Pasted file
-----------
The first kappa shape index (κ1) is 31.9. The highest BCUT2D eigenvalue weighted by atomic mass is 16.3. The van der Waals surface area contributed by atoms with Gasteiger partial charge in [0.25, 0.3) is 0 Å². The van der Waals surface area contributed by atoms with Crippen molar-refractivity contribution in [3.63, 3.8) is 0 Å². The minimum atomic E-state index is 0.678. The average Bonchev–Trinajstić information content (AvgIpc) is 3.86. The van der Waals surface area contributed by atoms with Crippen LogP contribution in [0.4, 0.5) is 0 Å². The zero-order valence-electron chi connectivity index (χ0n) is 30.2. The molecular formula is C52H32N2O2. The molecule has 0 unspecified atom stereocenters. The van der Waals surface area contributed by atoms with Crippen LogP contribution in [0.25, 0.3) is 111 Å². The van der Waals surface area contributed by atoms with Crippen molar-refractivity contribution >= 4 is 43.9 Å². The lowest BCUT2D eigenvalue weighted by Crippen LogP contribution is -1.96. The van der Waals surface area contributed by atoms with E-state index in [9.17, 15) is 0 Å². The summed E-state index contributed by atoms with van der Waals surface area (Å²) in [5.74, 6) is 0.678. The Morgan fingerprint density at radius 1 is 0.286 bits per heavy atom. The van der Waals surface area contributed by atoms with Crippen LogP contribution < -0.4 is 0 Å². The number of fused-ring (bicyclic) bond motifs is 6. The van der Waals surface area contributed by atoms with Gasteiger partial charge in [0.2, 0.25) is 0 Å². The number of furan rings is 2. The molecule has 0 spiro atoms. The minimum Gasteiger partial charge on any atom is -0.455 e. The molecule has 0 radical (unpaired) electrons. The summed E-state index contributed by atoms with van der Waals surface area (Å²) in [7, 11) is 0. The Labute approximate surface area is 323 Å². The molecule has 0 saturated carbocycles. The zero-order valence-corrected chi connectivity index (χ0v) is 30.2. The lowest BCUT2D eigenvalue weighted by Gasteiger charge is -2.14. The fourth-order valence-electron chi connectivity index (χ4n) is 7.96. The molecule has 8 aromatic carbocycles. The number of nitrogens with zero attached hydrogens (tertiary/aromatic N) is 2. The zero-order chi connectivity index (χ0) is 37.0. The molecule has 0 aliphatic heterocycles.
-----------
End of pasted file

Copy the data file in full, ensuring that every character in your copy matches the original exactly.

The first kappa shape index (κ1) is 31.9. The highest BCUT2D eigenvalue weighted by atomic mass is 16.3. The van der Waals surface area contributed by atoms with Gasteiger partial charge in [0.25, 0.3) is 0 Å². The van der Waals surface area contributed by atoms with Crippen molar-refractivity contribution in [3.63, 3.8) is 0 Å². The minimum atomic E-state index is 0.678. The average Bonchev–Trinajstić information content (AvgIpc) is 3.86. The van der Waals surface area contributed by atoms with Crippen LogP contribution in [0.4, 0.5) is 0 Å². The zero-order valence-electron chi connectivity index (χ0n) is 30.2. The molecular formula is C52H32N2O2. The molecule has 0 unspecified atom stereocenters. The van der Waals surface area contributed by atoms with Crippen LogP contribution in [0.25, 0.3) is 111 Å². The van der Waals surface area contributed by atoms with Crippen molar-refractivity contribution >= 4 is 43.9 Å². The lowest BCUT2D eigenvalue weighted by Crippen LogP contribution is -1.96. The van der Waals surface area contributed by atoms with E-state index in [9.17, 15) is 0 Å². The summed E-state index contributed by atoms with van der Waals surface area (Å²) in [5.74, 6) is 0.678. The Morgan fingerprint density at radius 1 is 0.286 bits per heavy atom. The van der Waals surface area contributed by atoms with Crippen LogP contribution < -0.4 is 0 Å². The number of fused-ring (bicyclic) bond motifs is 6. The van der Waals surface area contributed by atoms with Gasteiger partial charge in [0.2, 0.25) is 0 Å². The number of furan rings is 2. The molecule has 0 spiro atoms. The minimum Gasteiger partial charge on any atom is -0.455 e. The molecule has 0 radical (unpaired) electrons. The summed E-state index contributed by atoms with van der Waals surface area (Å²) in [7, 11) is 0. The Labute approximate surface area is 323 Å². The molecule has 0 saturated carbocycles. The zero-order valence-corrected chi connectivity index (χ0v) is 30.2. The lowest BCUT2D eigenvalue weighted by Gasteiger charge is -2.14. The fourth-order valence-electron chi connectivity index (χ4n) is 7.96. The molecule has 8 aromatic carbocycles. The number of nitrogens with zero attached hydrogens (tertiary/aromatic N) is 2. The zero-order chi connectivity index (χ0) is 37.0. The molecule has 0 aliphatic heterocycles.